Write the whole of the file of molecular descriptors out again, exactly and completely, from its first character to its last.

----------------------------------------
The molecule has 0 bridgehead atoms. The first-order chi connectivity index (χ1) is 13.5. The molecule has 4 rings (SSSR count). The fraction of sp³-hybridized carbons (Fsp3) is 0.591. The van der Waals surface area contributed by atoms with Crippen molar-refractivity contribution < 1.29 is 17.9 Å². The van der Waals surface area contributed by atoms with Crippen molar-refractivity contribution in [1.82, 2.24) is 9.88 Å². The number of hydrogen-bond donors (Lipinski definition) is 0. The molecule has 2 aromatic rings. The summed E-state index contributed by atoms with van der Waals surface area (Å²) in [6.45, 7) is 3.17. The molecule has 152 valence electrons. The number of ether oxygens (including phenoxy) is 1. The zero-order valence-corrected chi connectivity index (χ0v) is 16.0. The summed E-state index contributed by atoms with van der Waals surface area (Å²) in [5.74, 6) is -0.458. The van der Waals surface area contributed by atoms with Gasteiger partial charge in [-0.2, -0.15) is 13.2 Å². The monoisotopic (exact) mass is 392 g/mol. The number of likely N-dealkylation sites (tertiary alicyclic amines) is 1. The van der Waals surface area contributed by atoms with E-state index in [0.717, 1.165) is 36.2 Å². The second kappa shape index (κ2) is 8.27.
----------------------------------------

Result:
The molecule has 0 bridgehead atoms. The first-order chi connectivity index (χ1) is 13.5. The molecule has 4 rings (SSSR count). The fraction of sp³-hybridized carbons (Fsp3) is 0.591. The van der Waals surface area contributed by atoms with Crippen molar-refractivity contribution < 1.29 is 17.9 Å². The van der Waals surface area contributed by atoms with Crippen molar-refractivity contribution in [1.82, 2.24) is 9.88 Å². The number of hydrogen-bond donors (Lipinski definition) is 0. The molecule has 2 aromatic rings. The summed E-state index contributed by atoms with van der Waals surface area (Å²) in [6.45, 7) is 3.17. The molecule has 152 valence electrons. The number of ether oxygens (including phenoxy) is 1. The zero-order valence-corrected chi connectivity index (χ0v) is 16.0. The summed E-state index contributed by atoms with van der Waals surface area (Å²) in [5.74, 6) is -0.458. The van der Waals surface area contributed by atoms with Gasteiger partial charge in [-0.2, -0.15) is 13.2 Å². The monoisotopic (exact) mass is 392 g/mol. The number of likely N-dealkylation sites (tertiary alicyclic amines) is 1. The van der Waals surface area contributed by atoms with E-state index in [0.717, 1.165) is 36.2 Å². The second kappa shape index (κ2) is 8.27.